Comedy at Edinburgh Fringe Festival

A funny trip would mean a lot of different things to different people, but for those who are interested in comedy, it can only mean one thing.
The Edinburgh Fringe Festival is held every year throughout August, taking over Scotland’s capital. The Fringe Festival can make or break a comedian. Most will suffer a financial loss over the course of the grooling 3 weeks and those who don’t, generally will suffer a blow to their reputation.
This happens for a few different reasons, for a start comedians will be a well known name before they get a big arena slot, ergo they’ll have a big ego to match. This leaves many not making the effort and rehashing old jokes doesn’t cut it when it comes to the Fringe.
Secondly, people pay £30+ begrudgingly at a festival where there is so much high quality, free/ cheap entertainment to be had. This means they will be watching, all the while having this inner dialogue of “was this really worth the £76.50 I paid for me and girlfriend?”.
My advice is to stick to the mid-range priced tickets. Go to comedy clubs like The Stand, who provide comedic entertainment all year round. The same goes for live music venues like The Jazz Bar on Chamber Street.
Avoid the arena shows unless it’s a must. Long queues, overcrowding and flyer exhaustion are just some of the many environmental conditions, which can push the most patient person to Fringe Hell.
The odd Free Fringe show is definitely part of the experience. You have not experienced the Fringe Festival unless you have sat awkwardly at a near empty show or had to fight (sometimes losing) the urge to become ‘The Heckler’ of the gig.
Even though most Edinburgh destined comedians, are only now thinking up witty titles for their unwritten shows, it’s not too early to start planning your trip.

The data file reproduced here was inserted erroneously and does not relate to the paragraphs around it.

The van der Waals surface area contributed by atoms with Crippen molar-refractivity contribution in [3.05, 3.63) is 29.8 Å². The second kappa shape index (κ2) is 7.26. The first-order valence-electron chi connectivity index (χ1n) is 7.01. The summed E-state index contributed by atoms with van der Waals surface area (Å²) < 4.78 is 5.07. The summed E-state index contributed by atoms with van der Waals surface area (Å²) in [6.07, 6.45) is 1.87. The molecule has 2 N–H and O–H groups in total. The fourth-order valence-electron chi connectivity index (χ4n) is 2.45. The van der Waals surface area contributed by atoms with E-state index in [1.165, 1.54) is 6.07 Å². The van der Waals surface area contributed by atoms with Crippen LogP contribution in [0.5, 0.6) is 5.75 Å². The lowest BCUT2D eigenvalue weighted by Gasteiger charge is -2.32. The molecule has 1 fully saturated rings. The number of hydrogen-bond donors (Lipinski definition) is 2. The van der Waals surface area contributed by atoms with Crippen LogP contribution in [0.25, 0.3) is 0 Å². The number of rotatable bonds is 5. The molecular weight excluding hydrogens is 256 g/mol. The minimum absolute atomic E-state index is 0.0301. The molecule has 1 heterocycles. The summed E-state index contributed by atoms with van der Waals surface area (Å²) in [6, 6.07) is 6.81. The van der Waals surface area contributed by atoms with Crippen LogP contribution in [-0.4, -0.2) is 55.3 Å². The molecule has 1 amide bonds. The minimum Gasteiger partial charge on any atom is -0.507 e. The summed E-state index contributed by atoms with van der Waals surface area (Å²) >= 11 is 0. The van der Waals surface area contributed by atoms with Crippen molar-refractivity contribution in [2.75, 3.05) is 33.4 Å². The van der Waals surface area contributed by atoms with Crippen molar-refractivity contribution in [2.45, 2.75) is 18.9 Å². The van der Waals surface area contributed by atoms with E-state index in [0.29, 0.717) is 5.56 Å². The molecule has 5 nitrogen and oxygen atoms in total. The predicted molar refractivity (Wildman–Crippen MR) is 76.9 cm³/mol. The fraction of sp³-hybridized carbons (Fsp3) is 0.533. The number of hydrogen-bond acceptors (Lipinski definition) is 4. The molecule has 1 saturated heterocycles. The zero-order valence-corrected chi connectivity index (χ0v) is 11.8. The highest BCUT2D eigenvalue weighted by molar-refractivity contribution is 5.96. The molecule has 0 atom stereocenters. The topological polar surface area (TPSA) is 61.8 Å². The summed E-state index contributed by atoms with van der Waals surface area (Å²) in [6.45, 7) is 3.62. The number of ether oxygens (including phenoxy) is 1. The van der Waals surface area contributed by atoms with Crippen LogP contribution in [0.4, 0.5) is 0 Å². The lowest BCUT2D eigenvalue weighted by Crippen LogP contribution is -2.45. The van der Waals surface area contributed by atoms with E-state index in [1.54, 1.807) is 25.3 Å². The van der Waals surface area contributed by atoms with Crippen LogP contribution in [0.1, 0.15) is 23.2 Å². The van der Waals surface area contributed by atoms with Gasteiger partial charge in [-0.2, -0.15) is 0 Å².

Make sure you book your accommodation early and hunt around. The Shore and Leith area is a good place to start, as great bus routes and cheap accommodation are not to be snubbed.
Don’t worry about tickets, you will end up at some impromptu show/ drunk/ lost/ in an argument (festival can be a very stressful time for any relationship) and there are offers.
Half price hut can be a saviour, so make sure you check it daily. There will also be “Bums on Seats” deals, this is free tickets to shows that organisers want to be full, or at least busier looking than they expect. Ask staff about this, they are usually pretty enthusiastic the first week or so, approach with caution thereafter. Free but ticketed shows can be a hit or miss, particularly if it happens to be some very posh drama students doing a sketch show (cringe), but you can always walk out if it is not to your taste.
When the town is crawling with wannabe and real actors, comedians, singers, dancers, you do not know who you will meet or where you will end up on any given day. The best advice is to hedge your bets, trust your instincts, pick a nice venue and try not to let it all overwhelm you.

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